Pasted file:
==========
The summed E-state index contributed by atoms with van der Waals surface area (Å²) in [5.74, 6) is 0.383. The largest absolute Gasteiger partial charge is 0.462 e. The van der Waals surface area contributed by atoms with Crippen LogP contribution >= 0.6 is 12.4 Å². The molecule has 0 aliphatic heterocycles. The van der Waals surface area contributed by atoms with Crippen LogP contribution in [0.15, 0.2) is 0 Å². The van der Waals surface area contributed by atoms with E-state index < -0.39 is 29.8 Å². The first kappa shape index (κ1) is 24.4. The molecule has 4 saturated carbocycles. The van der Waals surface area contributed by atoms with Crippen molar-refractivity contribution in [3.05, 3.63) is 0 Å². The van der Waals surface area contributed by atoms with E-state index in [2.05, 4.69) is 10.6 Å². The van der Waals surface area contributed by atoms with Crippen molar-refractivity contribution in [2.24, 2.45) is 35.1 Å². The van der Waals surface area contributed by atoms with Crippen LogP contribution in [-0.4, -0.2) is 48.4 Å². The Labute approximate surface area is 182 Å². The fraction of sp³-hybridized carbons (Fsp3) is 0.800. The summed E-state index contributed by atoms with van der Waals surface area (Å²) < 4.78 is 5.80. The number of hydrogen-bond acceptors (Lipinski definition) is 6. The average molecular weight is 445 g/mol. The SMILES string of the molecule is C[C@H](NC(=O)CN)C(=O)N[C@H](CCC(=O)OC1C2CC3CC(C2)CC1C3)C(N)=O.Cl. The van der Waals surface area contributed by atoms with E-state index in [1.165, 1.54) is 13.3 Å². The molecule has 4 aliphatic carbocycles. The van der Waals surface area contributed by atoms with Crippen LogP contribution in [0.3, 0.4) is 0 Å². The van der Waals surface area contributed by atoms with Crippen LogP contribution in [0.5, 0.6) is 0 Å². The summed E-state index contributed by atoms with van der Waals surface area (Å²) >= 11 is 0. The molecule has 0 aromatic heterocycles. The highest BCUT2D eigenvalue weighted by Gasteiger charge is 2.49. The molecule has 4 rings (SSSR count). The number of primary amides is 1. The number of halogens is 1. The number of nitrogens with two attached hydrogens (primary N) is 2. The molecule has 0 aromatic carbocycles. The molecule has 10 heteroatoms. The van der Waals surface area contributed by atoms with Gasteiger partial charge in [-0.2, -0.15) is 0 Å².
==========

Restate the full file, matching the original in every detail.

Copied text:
The summed E-state index contributed by atoms with van der Waals surface area (Å²) in [5.74, 6) is 0.383. The largest absolute Gasteiger partial charge is 0.462 e. The van der Waals surface area contributed by atoms with Crippen LogP contribution >= 0.6 is 12.4 Å². The molecule has 0 aliphatic heterocycles. The van der Waals surface area contributed by atoms with Crippen LogP contribution in [0.15, 0.2) is 0 Å². The van der Waals surface area contributed by atoms with E-state index < -0.39 is 29.8 Å². The first kappa shape index (κ1) is 24.4. The molecule has 4 saturated carbocycles. The van der Waals surface area contributed by atoms with Crippen molar-refractivity contribution in [3.05, 3.63) is 0 Å². The van der Waals surface area contributed by atoms with E-state index in [2.05, 4.69) is 10.6 Å². The van der Waals surface area contributed by atoms with Crippen molar-refractivity contribution in [2.24, 2.45) is 35.1 Å². The van der Waals surface area contributed by atoms with Crippen LogP contribution in [-0.4, -0.2) is 48.4 Å². The Labute approximate surface area is 182 Å². The fraction of sp³-hybridized carbons (Fsp3) is 0.800. The summed E-state index contributed by atoms with van der Waals surface area (Å²) < 4.78 is 5.80. The number of hydrogen-bond acceptors (Lipinski definition) is 6. The average molecular weight is 445 g/mol. The SMILES string of the molecule is C[C@H](NC(=O)CN)C(=O)N[C@H](CCC(=O)OC1C2CC3CC(C2)CC1C3)C(N)=O.Cl. The van der Waals surface area contributed by atoms with E-state index in [1.165, 1.54) is 13.3 Å². The molecule has 4 aliphatic carbocycles. The van der Waals surface area contributed by atoms with Crippen LogP contribution in [0.3, 0.4) is 0 Å². The van der Waals surface area contributed by atoms with Crippen LogP contribution in [0.5, 0.6) is 0 Å². The summed E-state index contributed by atoms with van der Waals surface area (Å²) >= 11 is 0. The molecule has 0 aromatic heterocycles. The highest BCUT2D eigenvalue weighted by Gasteiger charge is 2.49. The molecule has 4 rings (SSSR count). The number of primary amides is 1. The number of halogens is 1. The number of nitrogens with two attached hydrogens (primary N) is 2. The molecule has 0 aromatic carbocycles. The molecule has 10 heteroatoms. The van der Waals surface area contributed by atoms with Gasteiger partial charge in [-0.2, -0.15) is 0 Å².